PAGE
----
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Altered rhyolites that host the Archean Kidd Creek volcanogenic massive sulfide deposit have constant Hf-Th-Ta ratios throughout the entire deposit. Such constant ratios suggest that footwall and immediate hanging-wall rhyolites represent a single batch of high silica rhyolitic magma and that fractionation of accessory minerals was suppressed during crystallization.

Although extensive alteration has destroyed most primary minerals in the rhyolites and disturbed their geochemistry, high field strength elements such as Th, Ta, and Hf remained immobile during alteration and may be used to identify the protoliths and to determine the original trace element geochemistry of even the most altered rocks. Quantitative estimation of rare earth element (REE) mobility in the rhyo-lites demonstrates significant mobility, particularly in the highly altered stringer zone, in the bornite zone, and in the southernmost part of the deposit in rhyolite fragmentals. Nearly quantitative removal of light REE occurred in highly silicified rhyolite immediately underneath the massive sulfides. Furthermore, REE mobility was identified up to a distance of 2 km from the deposit.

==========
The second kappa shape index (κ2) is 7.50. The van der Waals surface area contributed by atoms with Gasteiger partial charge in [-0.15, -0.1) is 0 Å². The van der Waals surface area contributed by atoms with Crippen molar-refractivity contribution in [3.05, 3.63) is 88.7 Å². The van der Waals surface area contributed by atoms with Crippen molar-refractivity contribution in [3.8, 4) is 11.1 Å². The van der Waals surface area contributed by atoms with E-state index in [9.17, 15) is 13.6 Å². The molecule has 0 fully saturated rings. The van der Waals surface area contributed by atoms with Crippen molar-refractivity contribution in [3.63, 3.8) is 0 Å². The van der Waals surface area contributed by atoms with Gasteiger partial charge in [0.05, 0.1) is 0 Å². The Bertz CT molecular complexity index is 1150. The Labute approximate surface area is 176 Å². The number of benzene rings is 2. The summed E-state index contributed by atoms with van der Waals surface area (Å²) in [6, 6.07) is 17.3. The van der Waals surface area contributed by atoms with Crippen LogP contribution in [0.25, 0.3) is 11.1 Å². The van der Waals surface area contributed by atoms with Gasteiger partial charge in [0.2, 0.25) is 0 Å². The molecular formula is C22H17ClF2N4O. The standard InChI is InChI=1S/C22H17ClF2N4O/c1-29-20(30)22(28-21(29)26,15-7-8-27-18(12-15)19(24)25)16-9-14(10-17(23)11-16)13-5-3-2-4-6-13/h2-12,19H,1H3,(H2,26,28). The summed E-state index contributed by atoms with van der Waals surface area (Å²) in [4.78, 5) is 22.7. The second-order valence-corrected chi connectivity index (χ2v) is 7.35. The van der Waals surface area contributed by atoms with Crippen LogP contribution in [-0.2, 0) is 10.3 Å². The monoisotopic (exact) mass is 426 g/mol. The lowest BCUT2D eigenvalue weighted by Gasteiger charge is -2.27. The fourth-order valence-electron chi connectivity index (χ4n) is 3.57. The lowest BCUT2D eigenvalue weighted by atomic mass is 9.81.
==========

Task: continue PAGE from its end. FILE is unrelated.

Mafic rocks at Kidd Creek, excluding footwall komatiite flows and plagioclase porphyritic pillow basalts in the uppermost hanging wall, can be separated into four groups. This classification is consistent with stratigraphic position and general field appearances of the mafic rocks. Group I consists of primitive low TiO2 basaltic flows in the footwall of the distal Kidd Creek horizon and is characterized by concave-upward chondrite-normalized REE patterns. Group II consists of relatively low TiO2 pillow basalts and associated gabbro sills in the immediate hanging wall. This group includes the “spotted gabbro sills” at the mine and is characterized by midocean ridge basaltlike, slightly light REE-depleted patterns. Group III consists of high TiO2 gabbro sills that intrude both the hanging wall and footwall of the deposit and have slightly light REE-enriched patterns. Group IV represents more evolved gabbro to diorite sills and could be related to group III. The groups have distinct and relatively undisturbed REE patterns. The REE sys-tematics and incompatible element ratios such as Th/Yb versus Ta/Yb indicate that groups I, II, and III are unlikely to be related by fractional crystallization. Different parental magmas are implicated.

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